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Topic: Using int variables for true/false indication.... (Read 68 times) previous topic - next topic

daba

I'm curious....#

I see it in many example sketches, int flag = LOW; int flag = HIGH; etc., even the Blink Without Delay example uses it.  I find it slightly confusing that you can actually equate or set int's to LOW and HIGH.

Surely this is inefficient, and would it not be better to use bool variables and true/false parameters, or does the compiler reserve a byte for a bool anyway.  Is there any form of compaction taking place, say multiple bools within the same byte of memory ?

I used the Blink Without Delay example, slightly modified, in my latest project, and replaced the if... else construct that toggles LED_state with the more tidy ...

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LED_state = !LED_state;

There's no tests being performed to see which way you have to toggle it, it just toggles it to the opposite, achieving the same result, more efficiently, both in memory used, and speed.

I welcome any comments anyone has on these observations.
Everything works with smoke. If you let it out, things stop working.

UKHeliBob

Quote
or does the compiler reserve a byte for a bool anyway.
Yes

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LED_state = !LED_state;
Why have a state variable at all ?
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digitalWrite(ledPin, !digitalRead(ledPin));
Please do not send me PMs asking for help.  Post in the forum then everyone will benefit from seeing the questions and answers.

pert

I see it in many example sketches, int flag = LOW; int flag = HIGH; etc., even the Blink Without Delay example uses it.
The official example sketches do use suboptimal variable types quite often. I'm not sure what the reasoning was for this. The only thing I can think is, say you have a variable like this:
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byte delay = 100;
There's a good chance that an inquisitive beginner is going to play around with the value and try something like this:
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byte delay = 500;
resulting in a lot of confusion. int gives more room to experiment. They'll need to learn about the properties of the various data types eventually, but it shouldn't be forced on them too early in the learning curve.

That reasoning won't apply to a variable that will only ever hold LOW or HIGH.

I would only use the bool type for true/false values. For LOW/HIGH, I would use byte. You can use bool for that if you like, but it really doesn't make sense.

I find it slightly confusing that you can actually equate or set int's to LOW and HIGH.
Here's the definition of LOW and HIGH:
https://github.com/arduino/ArduinoCore-avr/blob/1.6.23/cores/arduino/Arduino.h#L40-L41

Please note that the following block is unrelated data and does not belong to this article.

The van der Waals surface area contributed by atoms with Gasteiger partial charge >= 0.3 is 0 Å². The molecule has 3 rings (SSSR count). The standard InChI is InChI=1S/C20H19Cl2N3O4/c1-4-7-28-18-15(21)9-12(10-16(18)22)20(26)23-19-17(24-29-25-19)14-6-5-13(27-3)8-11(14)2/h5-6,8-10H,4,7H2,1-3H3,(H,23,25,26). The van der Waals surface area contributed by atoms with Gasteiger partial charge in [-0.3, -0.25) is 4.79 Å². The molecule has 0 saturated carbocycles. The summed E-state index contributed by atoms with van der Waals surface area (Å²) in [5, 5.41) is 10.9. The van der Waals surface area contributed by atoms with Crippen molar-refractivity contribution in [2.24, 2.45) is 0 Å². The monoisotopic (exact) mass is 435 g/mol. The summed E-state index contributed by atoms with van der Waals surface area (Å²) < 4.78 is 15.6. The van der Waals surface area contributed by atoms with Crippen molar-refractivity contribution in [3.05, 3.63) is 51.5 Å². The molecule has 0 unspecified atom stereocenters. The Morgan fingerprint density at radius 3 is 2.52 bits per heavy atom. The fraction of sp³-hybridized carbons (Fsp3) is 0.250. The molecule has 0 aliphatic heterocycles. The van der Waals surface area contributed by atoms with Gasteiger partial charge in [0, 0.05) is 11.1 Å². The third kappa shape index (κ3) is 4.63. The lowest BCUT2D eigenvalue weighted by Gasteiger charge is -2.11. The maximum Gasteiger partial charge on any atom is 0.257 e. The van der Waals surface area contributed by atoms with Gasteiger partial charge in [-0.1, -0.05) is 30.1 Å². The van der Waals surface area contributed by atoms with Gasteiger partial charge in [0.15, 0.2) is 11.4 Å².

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#define HIGH 0x1
#define LOW  0x0

Is it less confusing to you now?

daba

The official example sketches do use suboptimal variable types quite often. I'm not sure what the reasoning was for this. The only thing I can think is, say you have a variable like this:
Code: [Select]
byte delay = 100;
There's a good chance that an inquisitive beginner is going to play around with the value and try something like this:
Code: [Select]
byte delay = 500;
resulting in a lot of confusion. int gives more room to experiment. They'll need to learn about the properties of the various data types eventually, but it shouldn't be forced on them too early in the learning curve.

That reasoning won't apply to a variable that will only ever hold LOW or HIGH.

I would only use the bool type for true/false values. For LOW/HIGH, I would use byte. You can use bool for that if you like, but it really doesn't make sense.
Here's the definition of LOW and HIGH:
https://github.com/arduino/ArduinoCore-avr/blob/1.6.23/cores/arduino/Arduino.h#L40-L41
Code: [Select]
#define HIGH 0x1
#define LOW  0x0

Is it less confusing to you now?
I'm not confused, I never stated I was, just curious as to why a simple true/false argument is often implemented by a data-type that can have values that don't correlate to those parameters.

For true/false in a non-bool data-type I am aware that any non-zero value is deemed to be true, and zero is false. However, I believe that a beginner programmer should be led on the path of using the right data-types straight from the start, surely he would be less confused being given good examples that are easier to follow.
Everything works with smoke. If you let it out, things stop working.

daba

Why have a state variable at all ?
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digitalWrite(ledPin, !digitalRead(ledPin));


Understood that Bob, but in my case I need the state variable, because I need to blink my LED whether it is ON or OFF at the start of blinking.....

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//********************************************************
// LED mode
void   UpdateLED() {
  if (LED_Blink) {
    if (millis() - previousMillis >= LED_Interval) {
      previousMillis = millis();
      LED_State = !LED_State;
    }
  }
  else {
    LED_State = false;
  }
  digitalWrite(LED, (LED_ON || LED_State));
} // UpdateLED(
Everything works with smoke. If you let it out, things stop working.

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